junk bond

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Related to Junk bonds: High yield bonds

Junk bond

A bond with a speculative credit rating of BB (S&P) or Ba (Moody's) or lower. Junk or high-yield bonds offer investors higher yields than bonds of financially sound companies. Two agencies, Standard & Poors and Moody's Investor Services, provide the rating systems for companies' credit.

High-Yield Bond

A bond with a low rating. Bonds rated less than Baa3 by Moody's or BBB- by S&P or Fitch are considered high-yield bonds. They have higher yields because they have a higher risk of default on the part of the issuer. High-yield bonds are considered sufficiently high-risk that the law does not allow banks to invest in them. They are also called low-grade bonds, and, informally, junk bonds.

junk bond

A high-risk, high-yield debt security that, if rated at all, is graded less than BBB by Standard & Poor's or BBB3 by Moody's. These securities are most appropriate for risk-oriented investors. Also called high-yield bond.

Junk bond.

Junk bonds carry a higher-than-average risk of default, which means that the bond issuer may not be able to meet interest payments or repay the loan when it matures.

Except for bonds that are already in default, junk bonds have the lowest ratings, usually Caa or CCC, assigned by rating services such as Moody's Investors Service and Standard & Poor's (S&P).

Issuers offset the higher risk of default on junk bonds by offering substantially higher interest rates than are being paid on investment-grade bonds. That's why junk bonds are also known, more positively, as high-yield bonds.

junk bond

or

mezzanine debt

colloquial terms used to describe high-interest, high-risk LOAN STOCK which is issued by a company as a means of borrowing money to finance a TAKEOVER BID, MANAGEMENT BUY-OUT, or MANAGEMENT BUY-IN. A so-called leveraged' takeover bid or buy-out involves the company in increasing the proportion of its debt capital to equity capital, that is, increasing its CAPITAL GEARING.

Junk bond/mezzanine debt has come to the fore in recent years to plug the gap between the use of conventional loan finance such as DEBENTURES and the issue of SHARE CAPITAL, and the prices required to be paid for some takeover victims and DIVESTMENTS. Holders of mezzanine debt rank below conventional debt holders in terms of the repayment of loans, for which they receive a higher interest return or some shares in the company, or both. Mezzanine debt is often provided on a bridging loan basis; that is, it is used by a company to finance a takeover which, if successful, is then repaid out of the proceeds of disposing of some of the victim firm's businesses.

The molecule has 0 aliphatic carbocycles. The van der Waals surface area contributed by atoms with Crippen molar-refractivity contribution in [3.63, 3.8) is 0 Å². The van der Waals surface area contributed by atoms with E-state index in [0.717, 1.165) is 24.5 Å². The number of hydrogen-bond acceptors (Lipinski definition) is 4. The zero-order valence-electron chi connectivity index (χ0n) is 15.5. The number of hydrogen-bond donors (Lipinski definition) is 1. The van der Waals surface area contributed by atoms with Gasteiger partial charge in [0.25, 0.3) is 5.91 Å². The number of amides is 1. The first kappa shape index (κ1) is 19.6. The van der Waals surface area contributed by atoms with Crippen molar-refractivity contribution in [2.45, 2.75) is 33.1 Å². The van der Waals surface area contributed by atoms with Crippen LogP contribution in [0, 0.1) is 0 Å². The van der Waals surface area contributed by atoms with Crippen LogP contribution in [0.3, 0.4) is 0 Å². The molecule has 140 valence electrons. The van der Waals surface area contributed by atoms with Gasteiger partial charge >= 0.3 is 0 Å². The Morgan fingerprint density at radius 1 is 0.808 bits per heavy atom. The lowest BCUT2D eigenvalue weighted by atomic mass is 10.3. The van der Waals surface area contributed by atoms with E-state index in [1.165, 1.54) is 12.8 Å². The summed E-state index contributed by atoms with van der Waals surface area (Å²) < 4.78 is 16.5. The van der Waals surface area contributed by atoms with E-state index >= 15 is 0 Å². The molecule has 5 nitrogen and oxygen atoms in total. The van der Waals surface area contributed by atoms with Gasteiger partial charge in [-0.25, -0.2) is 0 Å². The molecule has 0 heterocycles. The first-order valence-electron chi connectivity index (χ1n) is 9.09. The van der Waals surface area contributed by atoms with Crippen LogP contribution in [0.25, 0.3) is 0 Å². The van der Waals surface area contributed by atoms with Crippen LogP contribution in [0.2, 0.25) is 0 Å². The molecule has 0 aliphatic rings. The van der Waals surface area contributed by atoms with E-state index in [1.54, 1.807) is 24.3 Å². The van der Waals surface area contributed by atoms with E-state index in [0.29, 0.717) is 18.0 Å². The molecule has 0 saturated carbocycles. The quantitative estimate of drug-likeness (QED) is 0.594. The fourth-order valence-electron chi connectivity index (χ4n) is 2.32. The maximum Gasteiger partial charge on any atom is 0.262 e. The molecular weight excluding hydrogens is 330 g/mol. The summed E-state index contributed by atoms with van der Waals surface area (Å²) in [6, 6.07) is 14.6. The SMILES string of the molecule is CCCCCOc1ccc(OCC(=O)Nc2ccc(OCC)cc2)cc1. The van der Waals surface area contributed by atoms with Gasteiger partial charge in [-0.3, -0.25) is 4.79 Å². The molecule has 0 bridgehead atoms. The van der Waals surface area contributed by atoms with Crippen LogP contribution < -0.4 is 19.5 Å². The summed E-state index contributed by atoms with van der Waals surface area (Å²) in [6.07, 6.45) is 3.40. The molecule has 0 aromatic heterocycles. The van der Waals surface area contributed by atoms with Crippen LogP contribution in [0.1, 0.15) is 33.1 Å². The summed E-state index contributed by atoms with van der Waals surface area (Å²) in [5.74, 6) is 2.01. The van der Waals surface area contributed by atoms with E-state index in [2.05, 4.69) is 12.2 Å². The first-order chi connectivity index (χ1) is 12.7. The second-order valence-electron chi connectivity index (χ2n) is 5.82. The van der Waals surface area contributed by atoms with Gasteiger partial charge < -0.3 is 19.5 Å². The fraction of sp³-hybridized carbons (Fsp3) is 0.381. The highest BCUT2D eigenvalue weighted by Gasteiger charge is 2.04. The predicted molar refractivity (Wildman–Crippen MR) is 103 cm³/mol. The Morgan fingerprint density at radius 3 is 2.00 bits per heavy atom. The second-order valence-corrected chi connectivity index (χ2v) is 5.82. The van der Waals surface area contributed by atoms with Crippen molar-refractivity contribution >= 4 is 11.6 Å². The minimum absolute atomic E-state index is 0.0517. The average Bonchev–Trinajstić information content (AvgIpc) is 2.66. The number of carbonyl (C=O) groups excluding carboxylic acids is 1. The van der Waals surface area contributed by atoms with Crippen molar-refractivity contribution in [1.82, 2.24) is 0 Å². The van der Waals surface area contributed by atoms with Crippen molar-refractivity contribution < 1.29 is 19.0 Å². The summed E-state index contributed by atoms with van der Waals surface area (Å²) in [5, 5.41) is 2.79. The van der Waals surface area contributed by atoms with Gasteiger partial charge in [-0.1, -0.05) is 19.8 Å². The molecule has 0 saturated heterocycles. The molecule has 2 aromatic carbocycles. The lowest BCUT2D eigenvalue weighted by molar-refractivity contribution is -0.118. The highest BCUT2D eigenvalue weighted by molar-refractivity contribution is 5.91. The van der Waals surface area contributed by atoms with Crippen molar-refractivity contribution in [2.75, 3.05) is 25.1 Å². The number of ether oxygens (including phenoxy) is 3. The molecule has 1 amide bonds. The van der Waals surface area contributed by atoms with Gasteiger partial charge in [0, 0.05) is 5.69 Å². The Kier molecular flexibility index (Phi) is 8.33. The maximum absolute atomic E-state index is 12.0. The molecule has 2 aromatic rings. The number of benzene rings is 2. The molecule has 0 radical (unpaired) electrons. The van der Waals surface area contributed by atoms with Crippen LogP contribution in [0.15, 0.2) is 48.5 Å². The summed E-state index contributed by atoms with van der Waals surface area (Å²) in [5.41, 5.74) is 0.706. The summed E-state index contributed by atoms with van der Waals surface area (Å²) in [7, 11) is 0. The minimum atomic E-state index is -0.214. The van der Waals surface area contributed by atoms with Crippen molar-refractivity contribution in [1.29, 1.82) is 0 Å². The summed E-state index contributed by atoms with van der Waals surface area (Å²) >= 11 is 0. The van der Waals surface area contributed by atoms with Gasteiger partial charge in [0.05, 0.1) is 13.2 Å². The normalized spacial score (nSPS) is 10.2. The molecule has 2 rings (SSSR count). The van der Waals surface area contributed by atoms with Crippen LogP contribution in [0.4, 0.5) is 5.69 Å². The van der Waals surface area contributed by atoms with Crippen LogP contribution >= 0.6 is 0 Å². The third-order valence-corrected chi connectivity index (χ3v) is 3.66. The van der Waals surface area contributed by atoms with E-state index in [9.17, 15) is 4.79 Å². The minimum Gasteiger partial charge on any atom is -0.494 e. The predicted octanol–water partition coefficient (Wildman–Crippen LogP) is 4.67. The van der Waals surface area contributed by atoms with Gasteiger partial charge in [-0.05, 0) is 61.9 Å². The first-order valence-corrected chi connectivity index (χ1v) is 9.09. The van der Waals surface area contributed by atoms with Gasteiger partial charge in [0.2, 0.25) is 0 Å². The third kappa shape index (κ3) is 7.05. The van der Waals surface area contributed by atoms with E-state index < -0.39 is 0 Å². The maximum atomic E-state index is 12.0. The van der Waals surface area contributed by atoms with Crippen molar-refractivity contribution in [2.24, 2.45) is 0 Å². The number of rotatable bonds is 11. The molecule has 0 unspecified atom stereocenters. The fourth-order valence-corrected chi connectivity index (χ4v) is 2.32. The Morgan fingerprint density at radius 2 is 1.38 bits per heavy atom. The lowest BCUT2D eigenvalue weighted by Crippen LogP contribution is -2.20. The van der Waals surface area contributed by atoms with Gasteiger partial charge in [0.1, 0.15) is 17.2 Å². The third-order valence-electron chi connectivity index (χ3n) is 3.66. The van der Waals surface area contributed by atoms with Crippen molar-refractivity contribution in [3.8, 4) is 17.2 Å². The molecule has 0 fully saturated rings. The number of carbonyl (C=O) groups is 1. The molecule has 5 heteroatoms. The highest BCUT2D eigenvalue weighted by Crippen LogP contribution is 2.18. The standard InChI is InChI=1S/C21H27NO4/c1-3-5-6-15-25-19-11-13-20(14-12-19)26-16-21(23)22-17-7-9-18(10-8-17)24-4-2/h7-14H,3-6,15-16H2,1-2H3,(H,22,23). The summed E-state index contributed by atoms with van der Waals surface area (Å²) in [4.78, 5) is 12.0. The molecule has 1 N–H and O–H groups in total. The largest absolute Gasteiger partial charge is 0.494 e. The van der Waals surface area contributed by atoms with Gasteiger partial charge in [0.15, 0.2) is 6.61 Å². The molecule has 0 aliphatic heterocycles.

junk bond

or

mezzanine debt

colloquial terms used to describe financial securities, such as forms of high-risk, high-interest LOAN CAPITAL, that are issued by a company as a means of borrowing money to finance a TAKEOVER BID or MANAGEMENT BUYOUT.

A so-called ‘leveraged’ takeover bid or buyout involves the company in increasing the proportion of its debt capital to equity capital, that is, increasing its CAPITAL GEARING.

References in periodicals archive ?
While issuance of new junk bonds has fallen behind demand, the 95 deals totaling more than $27 billion made this year are nonetheless a record setting pace.
So far this year, the strategy has worked, with the average junk bond fund registering a 34 percent total return.
The average default rate on junk bonds more than doubled even before the onset of the recession," Dr.
show that the reaction varies across companies with the proportions of assets invested in junk bonds and real estate, and the financial strength of the company.
As junk bonds became increasingly prevalent, they were used to underwrite LBOs and hostile takeovers.
Mr Milken's junk bonds - risky issues that pay a high interest rate - financed the growth of companies that could not get conventional backing.
In an effort to fund further expansion, WOW sold $80 million of junk bonds on June 4, 1987.
Those who criminally abused this new instrument deserve to be just where they are, but the fundamental idea of junk bonds was good.
With respect to returns to investors, junk bonds outpaced all other fixed income markets with the compound average annual return from 1978-1988 totaling 12.
Fairfield's first junk bonds would be issued in 1977 and by 1990 they would total $93 million.
Public worries have largely focused on insurers' investments in high-yield, high-risk junk bonds.